Third, so that this desire refers to the removal of the guilt, not of the chastisement, [11] in such a way that the sin be destroyed, but the man may live.

Reply to objection 4: We love sinners out of charity not so as to desire what they desire and to rejoice in what gives them joy, but so as to make them desire what we desire and rejoice in what makes us rejoice. [12] Hence it is written (Jer 15:19): "Let them convert unto you; but you shall not convert unto them."

Reply to objection 5: The weak should avoid communicating with sinners on account of the danger of being perverted by them. But it is commendable for the perfect, [13] whose fall is not to be feared, to communicate with sinners in order to convert them. Thus, the Lord ate and drank with sinners as reported in Matthew 9:11-13. Yet all should avoid the society of sinners when it means participation in sin. Thus it is written (2 Cor 6:17): "Go away from among them and touch not the unclear thing," that is, what is in accordance with sin. [14]

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Comments by Prof. Plinio

1. In this item St. Thomas establishes the internal dispositions we must have toward our neighbor. To this effect he classifies men in two large groups: the just and sinners. Since it is obvious that we must love the just, he only speaks about the love we should have for sinners.

I believe it indispensable, before further studying St. Thomas' text, to consider the importance of this rule he established: A person's friendship toward another should be strongly influenced by whether the latter is a just man or a sinner.

How different this is from the sentimental view of many of our contemporaries! Today we are inclined to love people because they treat us well, are useful to us, amuse us, are pleasant in appearance, or because we are accustomed to their company or they are our relatives, etc. These reasons determine our decisions on how to treat them so strongly that we do not give the least consideration to the essential point that should dictate the matter: Is the person a just man or a sinner?

In fact, the professor must prefer the well-behaved, assiduous and pious disciples to those who are impious, disruptive and undisciplined, but skilled in the art of flattering and amusing their teachers. A father must prefer a son who is good, even if he is ungainly and unintelligent, to a brilliant son who is impious and impure. Among colleagues, our admiration must not be for the funniest, the most affable, the wealthiest or the most successful, but rather for the most virtuous.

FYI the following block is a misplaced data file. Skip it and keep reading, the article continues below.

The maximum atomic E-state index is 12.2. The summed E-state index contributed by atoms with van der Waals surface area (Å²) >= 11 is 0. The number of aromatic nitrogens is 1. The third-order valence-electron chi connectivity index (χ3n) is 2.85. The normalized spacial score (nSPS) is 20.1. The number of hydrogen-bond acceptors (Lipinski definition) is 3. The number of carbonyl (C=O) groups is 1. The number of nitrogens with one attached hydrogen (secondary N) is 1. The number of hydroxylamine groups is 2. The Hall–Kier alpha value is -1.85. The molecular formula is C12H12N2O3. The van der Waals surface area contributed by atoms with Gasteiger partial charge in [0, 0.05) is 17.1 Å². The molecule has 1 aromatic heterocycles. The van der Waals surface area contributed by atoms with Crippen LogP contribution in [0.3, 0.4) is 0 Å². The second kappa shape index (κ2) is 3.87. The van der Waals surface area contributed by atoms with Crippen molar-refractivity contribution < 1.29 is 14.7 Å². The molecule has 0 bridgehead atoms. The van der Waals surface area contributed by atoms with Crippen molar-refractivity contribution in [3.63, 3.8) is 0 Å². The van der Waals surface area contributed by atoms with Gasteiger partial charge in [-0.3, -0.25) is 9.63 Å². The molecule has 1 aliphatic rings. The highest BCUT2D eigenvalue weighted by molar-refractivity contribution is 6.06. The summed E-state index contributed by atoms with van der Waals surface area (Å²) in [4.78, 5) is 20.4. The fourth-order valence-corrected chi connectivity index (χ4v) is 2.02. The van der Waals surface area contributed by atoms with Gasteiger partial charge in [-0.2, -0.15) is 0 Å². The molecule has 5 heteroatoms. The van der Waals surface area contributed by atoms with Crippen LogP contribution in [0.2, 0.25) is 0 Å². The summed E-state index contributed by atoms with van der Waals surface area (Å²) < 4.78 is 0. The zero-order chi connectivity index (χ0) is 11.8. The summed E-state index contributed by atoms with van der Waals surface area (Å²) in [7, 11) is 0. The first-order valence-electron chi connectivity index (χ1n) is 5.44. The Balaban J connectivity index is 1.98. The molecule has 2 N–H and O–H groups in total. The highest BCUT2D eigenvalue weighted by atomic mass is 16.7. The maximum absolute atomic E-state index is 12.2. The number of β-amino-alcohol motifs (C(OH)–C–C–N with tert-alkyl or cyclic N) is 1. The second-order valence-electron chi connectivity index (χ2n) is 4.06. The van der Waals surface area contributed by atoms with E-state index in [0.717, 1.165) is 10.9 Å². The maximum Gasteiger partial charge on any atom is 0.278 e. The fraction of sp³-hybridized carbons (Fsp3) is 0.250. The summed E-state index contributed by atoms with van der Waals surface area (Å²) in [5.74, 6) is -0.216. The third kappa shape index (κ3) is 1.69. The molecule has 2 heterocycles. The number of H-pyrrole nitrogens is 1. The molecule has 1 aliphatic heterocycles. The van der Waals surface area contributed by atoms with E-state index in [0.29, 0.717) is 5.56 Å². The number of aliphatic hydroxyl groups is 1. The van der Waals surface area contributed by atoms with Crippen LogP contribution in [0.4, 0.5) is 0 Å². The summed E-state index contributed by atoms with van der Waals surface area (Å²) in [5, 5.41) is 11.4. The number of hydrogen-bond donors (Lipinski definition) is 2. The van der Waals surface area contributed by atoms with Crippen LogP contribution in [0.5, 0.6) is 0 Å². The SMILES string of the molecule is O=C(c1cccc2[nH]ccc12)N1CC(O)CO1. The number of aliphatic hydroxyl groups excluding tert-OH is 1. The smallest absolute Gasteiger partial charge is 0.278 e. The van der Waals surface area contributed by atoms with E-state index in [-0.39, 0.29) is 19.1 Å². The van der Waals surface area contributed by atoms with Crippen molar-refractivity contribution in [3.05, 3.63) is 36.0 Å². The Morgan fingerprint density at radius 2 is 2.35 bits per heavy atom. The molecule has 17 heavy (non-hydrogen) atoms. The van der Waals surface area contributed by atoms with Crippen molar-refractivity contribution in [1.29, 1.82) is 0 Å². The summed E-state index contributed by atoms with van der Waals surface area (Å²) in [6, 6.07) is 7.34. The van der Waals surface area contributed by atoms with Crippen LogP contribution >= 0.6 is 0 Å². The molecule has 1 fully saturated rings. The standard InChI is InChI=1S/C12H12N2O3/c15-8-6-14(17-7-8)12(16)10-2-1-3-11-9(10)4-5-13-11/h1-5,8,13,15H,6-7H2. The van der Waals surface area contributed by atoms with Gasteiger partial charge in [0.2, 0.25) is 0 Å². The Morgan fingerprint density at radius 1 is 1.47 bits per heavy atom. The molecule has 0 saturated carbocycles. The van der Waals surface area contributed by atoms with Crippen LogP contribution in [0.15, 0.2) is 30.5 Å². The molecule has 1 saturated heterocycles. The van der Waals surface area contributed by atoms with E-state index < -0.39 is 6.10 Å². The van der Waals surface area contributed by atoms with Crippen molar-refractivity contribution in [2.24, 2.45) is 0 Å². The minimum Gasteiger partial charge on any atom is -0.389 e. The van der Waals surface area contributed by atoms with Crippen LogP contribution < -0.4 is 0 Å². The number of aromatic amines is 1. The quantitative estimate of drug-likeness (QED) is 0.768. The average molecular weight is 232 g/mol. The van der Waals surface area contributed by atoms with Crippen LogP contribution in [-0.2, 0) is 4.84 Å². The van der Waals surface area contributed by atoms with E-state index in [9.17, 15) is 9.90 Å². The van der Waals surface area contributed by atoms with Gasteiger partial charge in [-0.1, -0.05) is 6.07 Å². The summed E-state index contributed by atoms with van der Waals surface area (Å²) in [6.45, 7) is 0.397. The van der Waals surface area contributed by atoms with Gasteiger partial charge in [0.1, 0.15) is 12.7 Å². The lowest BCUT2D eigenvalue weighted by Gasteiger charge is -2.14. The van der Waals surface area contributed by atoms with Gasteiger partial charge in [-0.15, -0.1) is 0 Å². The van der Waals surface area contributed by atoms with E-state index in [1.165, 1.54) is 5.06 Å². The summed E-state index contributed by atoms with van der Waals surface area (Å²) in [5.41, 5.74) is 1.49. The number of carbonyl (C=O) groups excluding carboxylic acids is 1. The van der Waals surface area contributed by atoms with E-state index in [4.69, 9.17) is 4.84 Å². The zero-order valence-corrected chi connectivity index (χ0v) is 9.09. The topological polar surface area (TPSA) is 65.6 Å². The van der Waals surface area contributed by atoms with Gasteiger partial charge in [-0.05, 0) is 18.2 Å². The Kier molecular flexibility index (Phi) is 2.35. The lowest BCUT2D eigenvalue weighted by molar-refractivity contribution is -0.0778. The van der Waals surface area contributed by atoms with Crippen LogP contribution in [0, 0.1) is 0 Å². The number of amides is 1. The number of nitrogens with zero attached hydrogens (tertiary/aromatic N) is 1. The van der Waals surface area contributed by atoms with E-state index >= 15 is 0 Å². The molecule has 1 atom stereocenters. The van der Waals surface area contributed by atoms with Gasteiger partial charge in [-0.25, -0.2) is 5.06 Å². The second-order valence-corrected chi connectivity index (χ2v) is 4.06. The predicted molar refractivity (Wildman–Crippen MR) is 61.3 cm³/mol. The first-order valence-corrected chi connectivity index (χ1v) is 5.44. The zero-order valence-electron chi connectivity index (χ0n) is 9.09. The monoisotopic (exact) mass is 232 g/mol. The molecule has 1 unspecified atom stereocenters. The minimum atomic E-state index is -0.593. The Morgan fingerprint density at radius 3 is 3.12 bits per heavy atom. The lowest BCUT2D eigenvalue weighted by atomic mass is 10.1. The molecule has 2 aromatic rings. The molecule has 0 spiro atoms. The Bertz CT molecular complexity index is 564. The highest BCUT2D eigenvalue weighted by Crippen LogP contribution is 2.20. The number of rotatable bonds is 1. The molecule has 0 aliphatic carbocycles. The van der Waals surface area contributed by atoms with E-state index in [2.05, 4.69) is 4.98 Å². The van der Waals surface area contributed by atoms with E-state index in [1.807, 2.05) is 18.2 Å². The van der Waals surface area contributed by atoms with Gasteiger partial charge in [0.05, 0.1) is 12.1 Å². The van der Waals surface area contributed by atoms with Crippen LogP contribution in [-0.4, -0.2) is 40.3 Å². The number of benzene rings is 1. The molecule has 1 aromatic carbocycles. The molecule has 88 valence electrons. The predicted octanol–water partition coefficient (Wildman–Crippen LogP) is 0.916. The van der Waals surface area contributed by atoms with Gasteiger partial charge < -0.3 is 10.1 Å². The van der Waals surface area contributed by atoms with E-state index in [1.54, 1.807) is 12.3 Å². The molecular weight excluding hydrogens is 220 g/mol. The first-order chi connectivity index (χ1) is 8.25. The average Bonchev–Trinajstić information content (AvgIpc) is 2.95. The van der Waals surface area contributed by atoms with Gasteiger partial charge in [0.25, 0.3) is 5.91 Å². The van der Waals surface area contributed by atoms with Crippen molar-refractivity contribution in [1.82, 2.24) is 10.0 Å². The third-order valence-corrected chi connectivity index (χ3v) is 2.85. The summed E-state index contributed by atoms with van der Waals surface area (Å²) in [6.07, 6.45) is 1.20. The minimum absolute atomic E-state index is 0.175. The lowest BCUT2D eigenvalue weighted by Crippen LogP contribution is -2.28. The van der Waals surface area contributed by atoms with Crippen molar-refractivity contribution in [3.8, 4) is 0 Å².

We cannot give someone the treasure of our friendship without knowing whether or not he is an enemy of God. The person who lives in mortal sin is an enemy of God, and if we love God above everything, we cannot indifferently love those who love Him and those who offend Him. What should we think of a son who would be the friend of persons who gravely, unjustly and publicly offended his father? Is this not what we do when we admit to our friendship apostates, heretics, irregularly married couples and morally corrupted persons, etc?

2. Since true love is an act of the will and not of the sensibility, to love does not necessarily mean to have tenderness. To desire good for someone is to seriously wish for him everything that, according to reason and faith, is good for him: that is, first, the grace of God and his salvation, and then everything that does not deviate him from this goal, but instead leads to it.

Love is proved by works. When we seriously want good for our neighbor, we show this disposition not only by our words of affection and friendly gestures - which are, incidentally, perfectly legitimate - but also by our efforts and sacrifices. Is such a love also turned toward sinners? This is exactly the question that the Angelic Doctor deals with in this text.

3. Charity is love of God above everything. This question is tantamount to another: Since we love God above everything, should we then love, out of love of God, the sinners who are His enemies?

4. God made human nature and, therefore, it is good. Hence, in theory we must love all men, even those who are incapable of having merit or guilt, such as children who have not reached the age of reason, the demented, those born with mental handicaps, etc.. In this sense we should love - that is, wish good for - sinners, since they are also men. We should, therefore wish them every good, but not, however, in same way we do for the just, which will be commented on further on.

Virtuous hatred belongs to charity

5. The mentioned text of St. Luke (14:26) says: "If any man comes to Me, and hates not his father and mother, and his wife, and children, and brethren, and sisters, yea, and his own life also, he cannot be My disciple." It is a mistake to think that Our Lord did not teach that we can hate. There is a holy hatred that is an evangelical virtue. A love that would not generate hatred would not be love. Indeed, if I love someone, I must hate what brings evil to him. It is this holy hatred - its motives, nature and limits - that is magnificently taught in this text of St. Thomas.

6. These words are an excellent commentary on the wise but often misunderstood norm of St. Augustine: "Hate the vice, love the man" - dilige hominem, oderis vitium (Sermo 49, 5, PL 38, 323; see also De Civitate Dei 1, 14, c. 6, Epistula 211, 11, PL 33, 962). This norm is often interpreted as if sin were extrinsic to the sinner, like a book on a bookshelf: one can hate the book without having any restrictions against the bookshelf, because although one thing sets inside the other, the two are completely extrinsic to each another. Hence one could hate the error without any hatred toward the one who errs.